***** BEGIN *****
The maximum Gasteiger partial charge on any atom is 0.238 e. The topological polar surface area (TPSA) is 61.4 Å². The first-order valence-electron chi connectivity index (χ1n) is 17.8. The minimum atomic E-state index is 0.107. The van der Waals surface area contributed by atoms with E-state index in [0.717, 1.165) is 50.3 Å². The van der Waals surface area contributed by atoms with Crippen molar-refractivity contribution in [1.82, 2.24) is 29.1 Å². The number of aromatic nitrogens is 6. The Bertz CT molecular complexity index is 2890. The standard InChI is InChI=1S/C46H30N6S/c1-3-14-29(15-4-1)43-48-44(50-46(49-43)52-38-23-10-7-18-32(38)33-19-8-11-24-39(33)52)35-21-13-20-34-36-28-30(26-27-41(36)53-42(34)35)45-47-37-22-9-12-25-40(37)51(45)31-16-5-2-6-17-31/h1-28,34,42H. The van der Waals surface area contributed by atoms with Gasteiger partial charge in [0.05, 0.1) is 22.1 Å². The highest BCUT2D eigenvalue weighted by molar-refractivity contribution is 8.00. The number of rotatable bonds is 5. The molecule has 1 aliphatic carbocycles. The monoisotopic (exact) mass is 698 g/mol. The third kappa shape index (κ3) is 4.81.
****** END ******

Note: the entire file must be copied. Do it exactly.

The maximum Gasteiger partial charge on any atom is 0.238 e. The topological polar surface area (TPSA) is 61.4 Å². The first-order valence-electron chi connectivity index (χ1n) is 17.8. The minimum atomic E-state index is 0.107. The van der Waals surface area contributed by atoms with E-state index in [0.717, 1.165) is 50.3 Å². The van der Waals surface area contributed by atoms with Crippen molar-refractivity contribution in [1.82, 2.24) is 29.1 Å². The number of aromatic nitrogens is 6. The Bertz CT molecular complexity index is 2890. The standard InChI is InChI=1S/C46H30N6S/c1-3-14-29(15-4-1)43-48-44(50-46(49-43)52-38-23-10-7-18-32(38)33-19-8-11-24-39(33)52)35-21-13-20-34-36-28-30(26-27-41(36)53-42(34)35)45-47-37-22-9-12-25-40(37)51(45)31-16-5-2-6-17-31/h1-28,34,42H. The van der Waals surface area contributed by atoms with Gasteiger partial charge in [0.05, 0.1) is 22.1 Å². The highest BCUT2D eigenvalue weighted by molar-refractivity contribution is 8.00. The number of rotatable bonds is 5. The molecule has 1 aliphatic carbocycles. The monoisotopic (exact) mass is 698 g/mol. The third kappa shape index (κ3) is 4.81.